Tuesday, September 15, 2009

The Future of Russia's Automotive Industry: Toys

BROOKLYN, New York -- Togliatti, the home of Russia's largest carmaker, AvtoVAZ, has not weathered the global recession well. Car sales in Russia have plummeted this year, and factories are promising huge layoffs.

Luckily, the Russian Industry and Trade Ministry has a plan: let them make toys.

In an effort to revive the fortunes of this beleaguered region, where tens of thousands are already unemployed or underemployed in the colossally inefficient auto plants, and thousands more may be laid off soon, the government announced plans Tuesday to create a special economic zone designed to attract manufacturers of toys and games.

The government plans to provide incentives to both foreign and domestic producers to locate production and development facilities in the region around Togliatti. According to the minister, Stanislav Naumov, the special zone would be centered around a design and production facility proposed by Hong Kong-based toy company Grand Toys. The company manufactures products for several well known companies, including Mattel, Hasbro and Nintendo. It was not immediately clear how many jobs this program would create.

In addition to preserving manufacturing jobs, the ministry cited several advantages of the program, though none of them seemed to make much sense. For example, the government believes that this will reduce the price of toys in Russia - I don't think that this is a very big problem, nor do I see how relocating production from China to Russia could possibly reduce the price. Also, this plan would reportedly reduce Russia's dependence on foreign imports, despite the fact that the import substitution model does not have a stellar track record, and there is no reason to prop up such an insignificant industry as toy production.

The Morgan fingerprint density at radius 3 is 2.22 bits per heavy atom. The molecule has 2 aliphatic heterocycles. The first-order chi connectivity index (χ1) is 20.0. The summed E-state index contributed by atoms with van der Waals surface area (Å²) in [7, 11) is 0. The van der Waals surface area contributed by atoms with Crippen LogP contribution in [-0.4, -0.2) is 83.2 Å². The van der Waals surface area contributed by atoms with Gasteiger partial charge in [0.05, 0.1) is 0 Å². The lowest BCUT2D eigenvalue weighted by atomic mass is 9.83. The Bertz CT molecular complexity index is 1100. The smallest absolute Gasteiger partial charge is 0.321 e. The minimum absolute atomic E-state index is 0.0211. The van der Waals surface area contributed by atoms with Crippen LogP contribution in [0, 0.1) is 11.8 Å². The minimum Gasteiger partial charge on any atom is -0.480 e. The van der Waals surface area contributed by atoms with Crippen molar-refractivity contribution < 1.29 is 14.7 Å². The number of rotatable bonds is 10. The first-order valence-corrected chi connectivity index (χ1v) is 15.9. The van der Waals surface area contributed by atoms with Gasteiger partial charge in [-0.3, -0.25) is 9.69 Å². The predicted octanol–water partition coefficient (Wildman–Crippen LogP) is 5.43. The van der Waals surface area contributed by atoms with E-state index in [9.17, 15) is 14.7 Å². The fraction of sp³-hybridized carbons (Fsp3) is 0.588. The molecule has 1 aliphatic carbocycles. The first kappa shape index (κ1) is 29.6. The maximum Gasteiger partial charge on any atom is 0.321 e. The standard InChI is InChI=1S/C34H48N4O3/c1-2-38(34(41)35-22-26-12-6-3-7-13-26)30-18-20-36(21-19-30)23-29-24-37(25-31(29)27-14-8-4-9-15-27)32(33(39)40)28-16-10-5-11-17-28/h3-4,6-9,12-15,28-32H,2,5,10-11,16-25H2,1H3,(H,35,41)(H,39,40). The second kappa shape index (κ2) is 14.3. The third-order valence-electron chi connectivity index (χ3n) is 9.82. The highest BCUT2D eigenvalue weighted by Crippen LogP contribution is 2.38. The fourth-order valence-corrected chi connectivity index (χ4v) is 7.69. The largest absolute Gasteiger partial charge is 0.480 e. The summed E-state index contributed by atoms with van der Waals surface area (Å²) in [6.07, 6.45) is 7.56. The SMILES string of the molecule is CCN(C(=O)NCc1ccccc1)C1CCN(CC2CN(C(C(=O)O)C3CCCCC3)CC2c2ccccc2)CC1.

Needless to say, a few jobs molding plastic toys are unlikely to turn around the fortunes of this city. In late July, AvtoVAZ announced plans for 27,000 layoffs at its plants in Togliatti, which currently employ around 100,000 workers. Despite their astonishing Soviet scale, these plants produced a paltry 140,000 cars in the first six months of this year, making them some of the least efficient in the world. The government has already plowed US$750 million into the company to keep it afloat, but those efforts appear to be in vain.

In a related story, the New York Times ran a piece on Saturday about Moscow's famous "Detsky Mir" toy store. The building is undergoing a huge renovation, and many preservationists fear that, like so many other buildings in the city, its architectural integrity is being compromised. You can read the full report on threatened architecture in Moscow from the Moscow Architecture Preservation Society (MAPS) here.

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